the disruption that our official policy brings to
a modest Sicilian community. Whereas the
people of Nevada and Utah had the resources to
stop the deployment of the MX in their
backyards, the people of Comiso are simply
pawns of higher authorities.
Time and time again democracy has been
overridden in this struggle. The local
representatives of the people have never been
consulted about the proposed base. And the in-
stallation of the missiles is an unquestionable
violation of the Paris Peace Treaty of 1947
which explicity forbids the use of Sicily for
Whatever the official verbiage about
deterrence, the fact is that these missiles'
range is only 1,500 miles. Thus they are in-
capable of reaching either Moscow or
Leningrad. However, they are capable of
reaching Libya and.the Middle East. In effect,
Sicily is being transformed into a nuclear ef-
fensive launching pad.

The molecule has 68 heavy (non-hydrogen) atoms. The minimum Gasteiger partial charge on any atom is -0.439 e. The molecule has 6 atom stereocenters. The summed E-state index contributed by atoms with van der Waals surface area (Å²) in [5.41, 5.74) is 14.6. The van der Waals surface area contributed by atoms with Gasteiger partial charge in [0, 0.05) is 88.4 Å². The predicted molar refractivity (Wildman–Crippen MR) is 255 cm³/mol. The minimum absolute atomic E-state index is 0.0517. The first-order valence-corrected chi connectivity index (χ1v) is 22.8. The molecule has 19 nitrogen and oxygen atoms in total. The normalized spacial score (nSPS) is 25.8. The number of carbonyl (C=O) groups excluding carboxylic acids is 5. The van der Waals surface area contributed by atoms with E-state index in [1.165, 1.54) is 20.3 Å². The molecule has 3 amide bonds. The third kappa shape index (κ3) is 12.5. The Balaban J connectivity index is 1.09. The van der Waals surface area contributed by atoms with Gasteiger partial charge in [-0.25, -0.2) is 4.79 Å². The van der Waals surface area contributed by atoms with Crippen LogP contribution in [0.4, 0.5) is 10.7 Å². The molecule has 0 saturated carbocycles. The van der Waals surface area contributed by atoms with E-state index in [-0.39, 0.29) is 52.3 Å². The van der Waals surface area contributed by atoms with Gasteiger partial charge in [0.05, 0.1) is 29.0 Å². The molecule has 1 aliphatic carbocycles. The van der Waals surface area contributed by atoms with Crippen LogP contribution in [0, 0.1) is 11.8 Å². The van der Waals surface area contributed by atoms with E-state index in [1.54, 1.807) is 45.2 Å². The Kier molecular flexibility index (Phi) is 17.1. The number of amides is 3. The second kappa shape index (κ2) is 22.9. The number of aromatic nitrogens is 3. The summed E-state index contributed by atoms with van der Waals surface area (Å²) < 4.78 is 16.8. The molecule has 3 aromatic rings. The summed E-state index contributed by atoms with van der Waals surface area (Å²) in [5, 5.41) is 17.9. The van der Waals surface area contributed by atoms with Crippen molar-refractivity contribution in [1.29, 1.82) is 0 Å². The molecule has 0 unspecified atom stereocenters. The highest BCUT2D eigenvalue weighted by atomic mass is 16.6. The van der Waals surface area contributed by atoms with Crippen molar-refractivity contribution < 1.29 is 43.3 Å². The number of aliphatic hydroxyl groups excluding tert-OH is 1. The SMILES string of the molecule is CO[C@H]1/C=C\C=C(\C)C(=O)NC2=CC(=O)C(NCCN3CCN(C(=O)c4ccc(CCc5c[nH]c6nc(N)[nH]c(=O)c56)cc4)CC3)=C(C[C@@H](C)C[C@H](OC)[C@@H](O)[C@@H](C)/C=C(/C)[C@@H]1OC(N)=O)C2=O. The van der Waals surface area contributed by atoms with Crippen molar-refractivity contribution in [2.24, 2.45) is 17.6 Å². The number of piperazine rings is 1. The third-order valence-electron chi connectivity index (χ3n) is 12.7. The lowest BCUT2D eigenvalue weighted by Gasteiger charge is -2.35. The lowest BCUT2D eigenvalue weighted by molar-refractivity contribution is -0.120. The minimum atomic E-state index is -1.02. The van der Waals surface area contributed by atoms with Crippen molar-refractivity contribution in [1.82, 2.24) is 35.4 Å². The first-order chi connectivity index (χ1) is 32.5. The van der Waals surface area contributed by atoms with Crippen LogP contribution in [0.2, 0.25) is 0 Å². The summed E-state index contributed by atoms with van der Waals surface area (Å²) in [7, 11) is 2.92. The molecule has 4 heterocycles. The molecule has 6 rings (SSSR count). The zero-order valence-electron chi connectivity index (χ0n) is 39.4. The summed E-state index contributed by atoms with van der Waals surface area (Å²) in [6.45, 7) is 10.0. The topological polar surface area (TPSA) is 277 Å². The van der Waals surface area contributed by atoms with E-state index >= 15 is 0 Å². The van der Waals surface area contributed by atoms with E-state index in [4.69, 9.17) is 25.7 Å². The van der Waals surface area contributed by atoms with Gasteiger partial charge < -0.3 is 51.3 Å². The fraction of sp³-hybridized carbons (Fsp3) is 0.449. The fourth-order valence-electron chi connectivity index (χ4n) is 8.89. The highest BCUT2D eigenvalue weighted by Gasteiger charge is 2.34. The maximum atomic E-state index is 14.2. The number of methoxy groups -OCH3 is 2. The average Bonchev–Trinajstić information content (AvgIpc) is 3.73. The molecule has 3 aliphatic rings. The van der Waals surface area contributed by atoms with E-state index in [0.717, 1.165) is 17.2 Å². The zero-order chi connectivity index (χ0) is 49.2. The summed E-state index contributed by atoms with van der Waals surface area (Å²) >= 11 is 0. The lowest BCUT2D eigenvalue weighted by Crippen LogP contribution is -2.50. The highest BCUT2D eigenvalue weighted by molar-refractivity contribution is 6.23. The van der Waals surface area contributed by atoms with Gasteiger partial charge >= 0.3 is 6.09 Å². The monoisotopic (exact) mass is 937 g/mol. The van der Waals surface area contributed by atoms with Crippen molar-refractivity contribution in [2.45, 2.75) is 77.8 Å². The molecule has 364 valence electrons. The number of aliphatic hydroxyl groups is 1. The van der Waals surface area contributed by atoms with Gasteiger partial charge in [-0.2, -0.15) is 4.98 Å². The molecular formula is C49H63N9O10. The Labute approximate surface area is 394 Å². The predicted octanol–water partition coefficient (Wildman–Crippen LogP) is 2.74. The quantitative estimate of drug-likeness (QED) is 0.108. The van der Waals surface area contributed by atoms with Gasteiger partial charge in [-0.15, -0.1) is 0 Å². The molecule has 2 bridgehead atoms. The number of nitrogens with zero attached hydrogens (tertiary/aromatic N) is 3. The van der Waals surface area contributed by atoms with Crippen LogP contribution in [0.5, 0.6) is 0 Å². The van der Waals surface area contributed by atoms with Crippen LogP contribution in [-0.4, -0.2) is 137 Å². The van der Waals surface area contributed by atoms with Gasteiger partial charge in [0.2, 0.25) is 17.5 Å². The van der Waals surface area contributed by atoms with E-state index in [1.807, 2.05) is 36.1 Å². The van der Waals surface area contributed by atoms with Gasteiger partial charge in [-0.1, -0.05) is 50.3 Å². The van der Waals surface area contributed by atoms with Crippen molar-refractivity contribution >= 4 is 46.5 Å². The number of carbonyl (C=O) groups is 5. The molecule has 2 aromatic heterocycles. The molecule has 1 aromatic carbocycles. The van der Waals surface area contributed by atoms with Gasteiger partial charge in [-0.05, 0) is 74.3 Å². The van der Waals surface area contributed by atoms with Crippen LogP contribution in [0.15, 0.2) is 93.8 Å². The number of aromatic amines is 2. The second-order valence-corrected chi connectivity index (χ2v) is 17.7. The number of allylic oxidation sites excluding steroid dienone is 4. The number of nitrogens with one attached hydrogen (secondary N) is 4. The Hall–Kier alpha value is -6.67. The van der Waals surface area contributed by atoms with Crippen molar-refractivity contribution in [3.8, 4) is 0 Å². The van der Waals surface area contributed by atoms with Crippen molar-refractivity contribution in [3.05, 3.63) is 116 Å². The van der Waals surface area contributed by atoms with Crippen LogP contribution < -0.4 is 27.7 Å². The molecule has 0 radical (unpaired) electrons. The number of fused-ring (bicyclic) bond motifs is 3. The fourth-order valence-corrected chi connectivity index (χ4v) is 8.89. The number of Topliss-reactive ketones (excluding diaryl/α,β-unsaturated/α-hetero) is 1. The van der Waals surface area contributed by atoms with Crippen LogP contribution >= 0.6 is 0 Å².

Who in the name of the American people
made this epic decision, and by what method
was it made, and for what purpose? Unless an
aroused American electorate brings' these
issues to the forefront in the next few months,
we will be accepting one more horrendous step
Farenthold is a Houston attorney. She
has been president of Wells College in New'
York and a member of the Texas House of
The incident was brief and violent on the part
of the police. The women, disheveled and
bruised, regrouped in a circle to plan their next
move. We assured the women that we would
convey information of their experience when
we returned to Rome and the United States.
Upon our return to Rome, we wrote the U.S.
ambassador protesting the treatment. No
response. We held a press conference and met
with Italian reporters and senators. There was
minimal news coverage; two days later the
women from the peace camp were arrested
MY FIRST VISIT to Comiso had been four
months earlier in November, at the invitation
of Giacomo Cagnes, the former mayor of the
city for 26 years. I had come to observe and be
briefed by the United Citizens for Disar-